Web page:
DuringÂ home treatment of diarrhea induced by infection with E. coli experts recommend:
- Do not manage diarrheaÂ without the aidÂ of aÂ doctor , especially if you have bloody diarrhea or watery diarrhea but persistent in time
- Try to drink from time to time throughout the day, rehydration is very important. This can replace some of the ions lost in diarrheal stools.
- Rehydration is especially important as the diarrhea is accompanied by vomiting. Because dehydration can develop rapidly in infants and has serious consequences, they shouldÂ immediatelyÂ be submitted to a receiving emergency department to be rehydrated and treated appropriately. For adults, it is recommended to use small volumes of liquidÂ becauseÂ the stomach can not cope with larger volumes.
Patients are advised to pay great attention to early signs of dehydration such as:
- Dry mucous membranes
- Reducied tears volume
- Reduced diuresis (rare urination, small volume of urine, altered appearanceÂ – brown color);
- Feeling dizzy, faintness
Status of patientsÂ at extreme ages (young children or people over 65) can degrade very quickly. In such situations, alarm symptomsÂ should beÂ checked and whose presence must be immediately investigatedÂ such as:Â elevated fever, weakness, generalized pallor, reduced urine output. They can signal the occurrence of renal or hematologic complications.
How to protect ourselves from possible infection
In order to avoid infection with E. coli from contaminated food or water
- Tips for food preparation. Meat, especially beef,Â should be cooked at temperatures of at least 70 degrees. For guidance, meat should beÂ cooked until it losesÂ itsÂ reddish colorÂ (but good minutes after that). The best thing would be ifÂ you canÂ check the temperature with a thermometer for meat (specially designed for these purposes, which is found in appliancesÂ districts).Â You canÂ make an incision inÂ the theÂ middle to ensure it is well cooked.Â Meat juice that isÂ left on the plate should be white or yellow at most, never red or pink.Â Due toÂ the infection possibility, not only bacterial but parasitic also, not cooked enough meatÂ (bloody) is not recommended for consumption.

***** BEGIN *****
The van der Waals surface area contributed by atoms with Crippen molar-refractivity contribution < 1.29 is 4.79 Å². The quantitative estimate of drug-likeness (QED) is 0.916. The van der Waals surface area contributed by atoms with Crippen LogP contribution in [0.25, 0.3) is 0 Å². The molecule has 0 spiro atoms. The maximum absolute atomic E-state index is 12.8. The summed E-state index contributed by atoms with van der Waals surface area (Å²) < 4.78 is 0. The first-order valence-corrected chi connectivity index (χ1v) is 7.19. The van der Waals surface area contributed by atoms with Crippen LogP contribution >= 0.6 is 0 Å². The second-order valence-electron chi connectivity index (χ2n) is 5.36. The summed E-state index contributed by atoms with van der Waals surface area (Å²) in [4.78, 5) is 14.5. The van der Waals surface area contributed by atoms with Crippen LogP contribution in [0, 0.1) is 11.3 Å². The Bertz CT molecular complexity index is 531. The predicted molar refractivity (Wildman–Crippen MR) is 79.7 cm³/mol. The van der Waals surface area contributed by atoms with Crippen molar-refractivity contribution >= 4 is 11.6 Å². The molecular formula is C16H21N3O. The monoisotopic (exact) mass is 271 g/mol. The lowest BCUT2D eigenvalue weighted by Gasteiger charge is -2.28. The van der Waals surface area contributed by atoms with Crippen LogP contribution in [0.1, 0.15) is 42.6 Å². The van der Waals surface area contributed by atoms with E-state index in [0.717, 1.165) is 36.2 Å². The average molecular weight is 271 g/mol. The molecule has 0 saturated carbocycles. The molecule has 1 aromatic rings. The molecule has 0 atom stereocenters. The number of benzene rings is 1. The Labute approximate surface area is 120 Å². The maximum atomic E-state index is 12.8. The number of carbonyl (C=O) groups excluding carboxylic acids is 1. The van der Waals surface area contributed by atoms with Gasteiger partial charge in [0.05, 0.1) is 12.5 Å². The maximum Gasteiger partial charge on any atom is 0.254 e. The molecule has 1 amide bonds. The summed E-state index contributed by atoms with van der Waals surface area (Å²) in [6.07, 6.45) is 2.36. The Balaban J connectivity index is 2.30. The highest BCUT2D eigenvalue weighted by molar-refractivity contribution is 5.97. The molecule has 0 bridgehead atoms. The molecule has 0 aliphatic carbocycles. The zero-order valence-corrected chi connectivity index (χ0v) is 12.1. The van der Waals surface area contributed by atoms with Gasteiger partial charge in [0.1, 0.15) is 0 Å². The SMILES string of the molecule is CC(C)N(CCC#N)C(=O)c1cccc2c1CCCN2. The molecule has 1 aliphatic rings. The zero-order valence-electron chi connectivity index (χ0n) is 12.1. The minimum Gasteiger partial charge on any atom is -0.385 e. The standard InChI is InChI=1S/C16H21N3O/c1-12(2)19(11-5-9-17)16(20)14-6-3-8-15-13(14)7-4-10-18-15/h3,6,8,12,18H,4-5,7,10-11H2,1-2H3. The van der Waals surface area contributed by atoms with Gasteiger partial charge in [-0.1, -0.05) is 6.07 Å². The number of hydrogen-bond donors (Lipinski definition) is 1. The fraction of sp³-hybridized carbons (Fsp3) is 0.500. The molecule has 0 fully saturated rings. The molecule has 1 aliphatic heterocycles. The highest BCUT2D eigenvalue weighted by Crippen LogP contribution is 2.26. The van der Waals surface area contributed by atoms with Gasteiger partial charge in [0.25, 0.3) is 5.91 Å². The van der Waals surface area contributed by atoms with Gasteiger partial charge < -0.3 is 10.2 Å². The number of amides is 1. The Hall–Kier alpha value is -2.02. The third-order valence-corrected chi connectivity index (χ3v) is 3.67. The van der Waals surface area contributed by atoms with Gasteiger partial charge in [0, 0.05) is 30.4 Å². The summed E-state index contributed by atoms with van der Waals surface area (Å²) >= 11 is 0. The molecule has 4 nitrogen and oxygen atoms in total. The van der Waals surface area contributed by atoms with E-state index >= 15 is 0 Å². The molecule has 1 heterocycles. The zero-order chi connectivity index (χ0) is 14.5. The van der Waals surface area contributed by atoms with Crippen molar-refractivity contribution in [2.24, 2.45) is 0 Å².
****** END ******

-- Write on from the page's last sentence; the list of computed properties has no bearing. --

- When you get ready to cook.Â Wash hands thoroughly with soap and water, especially ifÂ you handled raw meat. The tools thatÂ you useÂ (knives, caps chopped, grinders, pans, pots) must also be washed before and after will be used. Do not plance the cooked meat on a plateÂ whereÂ raw meat was, if this plate was not washed and dried. Meat should be cut on a separate cover, and vegetables on another, to reduce the risk of contamination. In the refrigerator, it is best to keep meat, seafood and fish separate from fruits and vegetables
- Drink only pasteurized milk and juices
- Drink only properly chlorinated water from trusted sources
- Do not drink water from sources that are not sure. Such advice is useful ifÂ you travel in underdeveloped countries where water is rare and treatment systems are unapropiate. All water thatÂ is consumed in these countries must be boiled or bottled \. Fruits and vegetables should be avoided (even if you wash with water). YouÂ can consumeÂ fruits only if they peel.
How to avoid direct transmission of E. coli infection
- WashÂ your hands with soap and water, especially after using the toilet or changingÂ baby diapersÂ (when you came in contact with E. coli from faeces). IfÂ you have more toilets at home andÂ a family member wasdiagnosed with E. coli infection, the safest would be to that the infected personÂ usesÂ one toilet so asÂ the spread of infection is avoided.
- If the infection was diagnosed in an infant, you should only use disposable diapers, you throw them away immediately after changing them
- Adults must be careful that children with diarrhea wash their hands properly after each stool. They should avoid the use of shared towels,Â not go toÂ theÂ pool, until the disease is cured,Â avoid nurseries, kindergartens or schools andÂ places where the children can come into contact with other children
- Sink taps and toilets must be cleaned regularly with antibacterial substances
- Patients who were diagnosed with E. coli infection should not handle food, meat, do not work in nurseries or other care institutions until they heal (and tests indicate that not eliminate the bacteria);
- Water properly chlorinated swimming pool was planned, and tubs should be cleaned with antibacterial substances.